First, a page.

Screen Shot 2014-09-28 at 3.33.35 PMI think I was one of the last ones to sign up for the Catholic Apologetics Academy  being held in Massachusetts. I was fortunate that there was a seat available, because the meeting room at St William Church in Tewksbury was full of 100+ eager students from around MA, New England, and some folks coming even farther distances!

Patrick Madrid’s Envoy Institute brought together not only the man himself, but also the always amazing Peter Kreeft, and Kenneth Hensley. 

From Thursday night, to two full days on Friday and Saturday, and Mass and a morning program on Sunday, all three gentlemen offered talks to help us learn to defend the faith better, and to do it all with love and gentleness and reverence for Christ and the other. (See 1 Peter 3: 15.) And they did it all — from offering lectures, to taking questions and tackling thorny problems — without an ounce of ego between them. What very calm, yet strong teachers. I’m grateful for their service and commitment to passing on their knowledge and conversational tips and etiquette to the rest of us.

I think Patrick said it best when he offered: “This is not about winning arguments, it is about winning souls… authenticity must accompany our apologetics.” That could be a billboard for New Evangelization 101.

"Pat and Pat" (Gohn and Madrid)

“Pat and Pat”
(Gohn and Madrid)

Finally, adding a touch of class and aural beauty to our experience, was the unexpected gift of Anna Maria Mendeita, a world-class harpist, who sat in on the weekend talks — and sat behind a harp she borrowed from a generous local person. Anna Maria played at Masses, and accompanied our meals and wine and cheese gatherings. Magnificent!

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Some photos courtesies of Catholic Apologetics Academy website.

 

This makes me think… about living from the inside out…

God, in giving us life, gives each of us a mission to accomplish and a role to fulfill in his eternal plan. The most important thing, then, is to recognize this particular mission, to discern the divine will in our life, and then to work to make of our entire life and death a means of salvation for ourselves and our brothers and sisters.

We are the good God’s humble workers, the laborers of the Father, and when night falls, we must be able to say confidently that the harvest is ready and that the living Sun may now cause the seeds we have sown to grow.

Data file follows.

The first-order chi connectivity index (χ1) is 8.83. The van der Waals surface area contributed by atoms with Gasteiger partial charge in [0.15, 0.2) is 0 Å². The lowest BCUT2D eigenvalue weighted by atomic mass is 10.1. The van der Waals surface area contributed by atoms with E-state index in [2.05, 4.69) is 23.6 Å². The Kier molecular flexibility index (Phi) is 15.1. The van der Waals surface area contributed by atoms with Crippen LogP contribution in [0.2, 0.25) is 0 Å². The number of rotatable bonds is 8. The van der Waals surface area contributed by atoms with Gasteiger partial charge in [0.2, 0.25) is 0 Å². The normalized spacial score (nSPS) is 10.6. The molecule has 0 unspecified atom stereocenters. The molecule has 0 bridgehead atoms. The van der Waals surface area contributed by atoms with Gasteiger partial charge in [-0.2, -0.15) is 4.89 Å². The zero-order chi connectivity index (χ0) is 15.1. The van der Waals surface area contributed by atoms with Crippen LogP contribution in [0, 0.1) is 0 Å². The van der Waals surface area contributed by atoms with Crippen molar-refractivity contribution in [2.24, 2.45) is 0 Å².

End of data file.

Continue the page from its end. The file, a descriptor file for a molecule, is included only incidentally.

“Thus you will know them by their fruits.” (Mt 7: 16, 20)

God knows us in all our depths; he is aware of our least desire, the least impulse of our hearts, and the least movement of our will. But others see only what we show on the outside. That is why our actions and words and even our bearing must be the harmonious and truth expression of our interior depths. Others will judge our depths, or what is more important, God will judge them on the basis of the fruits he produces in us and the works he inspires us to do.

-Elizabeth Leseur-
Selected Writings

The F.U.N. Quotient… pee wee football edition

This isn’t just something fun. This is something that will warm your heart. Way to go, boys! Proud that your from MA.

Read more here. 

Among Women 183: Falling in love with the Trinity — and the feminine genius

Among Women 183: Falling in love with the Trinity — and the feminine genius

This latest episode of Among Women features the faith story of Nan Balfour, whose love and faith in God led her to knowing her feminine genius .

Speaker_BalfourTogether we explore the gift of faith and what it means to fall in love with God, and how it changes the way we love and live. Nan Balfour shares pivotal conversion moments in her life — a life of on-going conversion — and how they led her to what she does now. Nan is a leader with the Pilgrim Center of Hope, and the conference coordinator for the Catholic Women’s Conference in San Antonio coming up Sept 19-20.

In our “Blessed are They” segment, we pray along with Blessed Elizabeth of the Trinity — whose faith was wrapped up in love of the Holy Trinity.

Don’t miss this episode, and share it with your friends on social media, and put an announcement in your church bulletin for Among Women.

Don’t forget to like Among Women Podcast on Facebook, and leave a positive rating and a review on our iTunes page. Thanks!

For details on upcoming conferences and retreats with me, Pat Gohn, go here. 

 

St Augustine and me, 18 years cancer-free.

St Augustine and me, 18 years cancer-free.

My buddy Augustine.

St Augustine and I became buddies 18 years ago. I was vaguely aware of him growing up, save the oft-quoted lines from his Confessions. Maybe you know a few of them?

This is perhaps his most famous, the first non-scripture saint quote found in the Catechism. (See CCC, 30.)

You are great, O Lord, and greatly to be praised: great is your power and your wisdom is without measure. And man, so small a part of your creation, wants to praise you: this man, though clothed with mortality and bearing the evidence of sin and the proof that you withstand the proud. Despite everything, man, though but a small a part of your creation, wants to praise you. You yourself encourage him to delight in your praise, for you have made us for yourself, and our heart is restless until it rests in you.